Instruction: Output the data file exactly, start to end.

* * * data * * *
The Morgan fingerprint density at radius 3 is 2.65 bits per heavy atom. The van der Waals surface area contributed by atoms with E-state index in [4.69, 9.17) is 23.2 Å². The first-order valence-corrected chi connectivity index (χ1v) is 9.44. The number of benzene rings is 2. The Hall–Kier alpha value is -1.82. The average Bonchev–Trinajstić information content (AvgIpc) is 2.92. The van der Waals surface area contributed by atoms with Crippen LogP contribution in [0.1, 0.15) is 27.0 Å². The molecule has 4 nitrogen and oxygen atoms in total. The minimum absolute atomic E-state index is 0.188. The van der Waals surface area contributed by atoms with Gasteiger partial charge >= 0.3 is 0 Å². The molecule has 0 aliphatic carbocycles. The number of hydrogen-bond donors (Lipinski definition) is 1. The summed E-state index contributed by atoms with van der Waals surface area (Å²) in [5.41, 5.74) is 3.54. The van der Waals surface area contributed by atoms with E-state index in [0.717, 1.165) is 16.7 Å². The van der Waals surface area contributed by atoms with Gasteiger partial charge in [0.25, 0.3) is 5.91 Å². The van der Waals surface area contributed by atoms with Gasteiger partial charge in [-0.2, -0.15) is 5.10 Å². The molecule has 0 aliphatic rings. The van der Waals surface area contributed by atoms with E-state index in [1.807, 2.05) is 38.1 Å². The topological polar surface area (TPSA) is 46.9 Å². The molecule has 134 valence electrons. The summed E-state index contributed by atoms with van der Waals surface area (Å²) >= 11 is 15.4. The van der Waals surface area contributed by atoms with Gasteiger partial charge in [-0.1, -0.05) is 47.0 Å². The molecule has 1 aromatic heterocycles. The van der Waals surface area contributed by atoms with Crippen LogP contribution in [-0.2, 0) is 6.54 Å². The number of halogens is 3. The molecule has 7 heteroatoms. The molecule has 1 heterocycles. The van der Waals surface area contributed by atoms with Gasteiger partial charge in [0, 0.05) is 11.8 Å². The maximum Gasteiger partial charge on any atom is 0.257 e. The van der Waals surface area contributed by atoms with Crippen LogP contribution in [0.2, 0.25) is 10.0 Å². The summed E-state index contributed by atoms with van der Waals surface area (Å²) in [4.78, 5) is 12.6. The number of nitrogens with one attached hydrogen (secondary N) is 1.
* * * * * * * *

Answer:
The Morgan fingerprint density at radius 3 is 2.65 bits per heavy atom. The van der Waals surface area contributed by atoms with E-state index in [4.69, 9.17) is 23.2 Å². The first-order valence-corrected chi connectivity index (χ1v) is 9.44. The number of benzene rings is 2. The Hall–Kier alpha value is -1.82. The average Bonchev–Trinajstić information content (AvgIpc) is 2.92. The van der Waals surface area contributed by atoms with Crippen LogP contribution in [0.1, 0.15) is 27.0 Å². The molecule has 4 nitrogen and oxygen atoms in total. The minimum absolute atomic E-state index is 0.188. The van der Waals surface area contributed by atoms with Gasteiger partial charge >= 0.3 is 0 Å². The molecule has 0 aliphatic carbocycles. The number of hydrogen-bond donors (Lipinski definition) is 1. The summed E-state index contributed by atoms with van der Waals surface area (Å²) in [5.41, 5.74) is 3.54. The van der Waals surface area contributed by atoms with E-state index in [0.717, 1.165) is 16.7 Å². The van der Waals surface area contributed by atoms with Gasteiger partial charge in [0.25, 0.3) is 5.91 Å². The van der Waals surface area contributed by atoms with Gasteiger partial charge in [-0.2, -0.15) is 5.10 Å². The molecule has 0 aliphatic rings. The van der Waals surface area contributed by atoms with E-state index in [1.807, 2.05) is 38.1 Å². The topological polar surface area (TPSA) is 46.9 Å². The molecule has 134 valence electrons. The summed E-state index contributed by atoms with van der Waals surface area (Å²) >= 11 is 15.4. The van der Waals surface area contributed by atoms with Gasteiger partial charge in [-0.1, -0.05) is 47.0 Å². The molecule has 1 aromatic heterocycles. The van der Waals surface area contributed by atoms with Crippen LogP contribution in [-0.2, 0) is 6.54 Å². The number of halogens is 3. The molecule has 7 heteroatoms. The molecule has 1 heterocycles. The van der Waals surface area contributed by atoms with Gasteiger partial charge in [0, 0.05) is 11.8 Å². The maximum Gasteiger partial charge on any atom is 0.257 e. The van der Waals surface area contributed by atoms with Crippen LogP contribution in [0.2, 0.25) is 10.0 Å². The summed E-state index contributed by atoms with van der Waals surface area (Å²) in [4.78, 5) is 12.6. The number of nitrogens with one attached hydrogen (secondary N) is 1.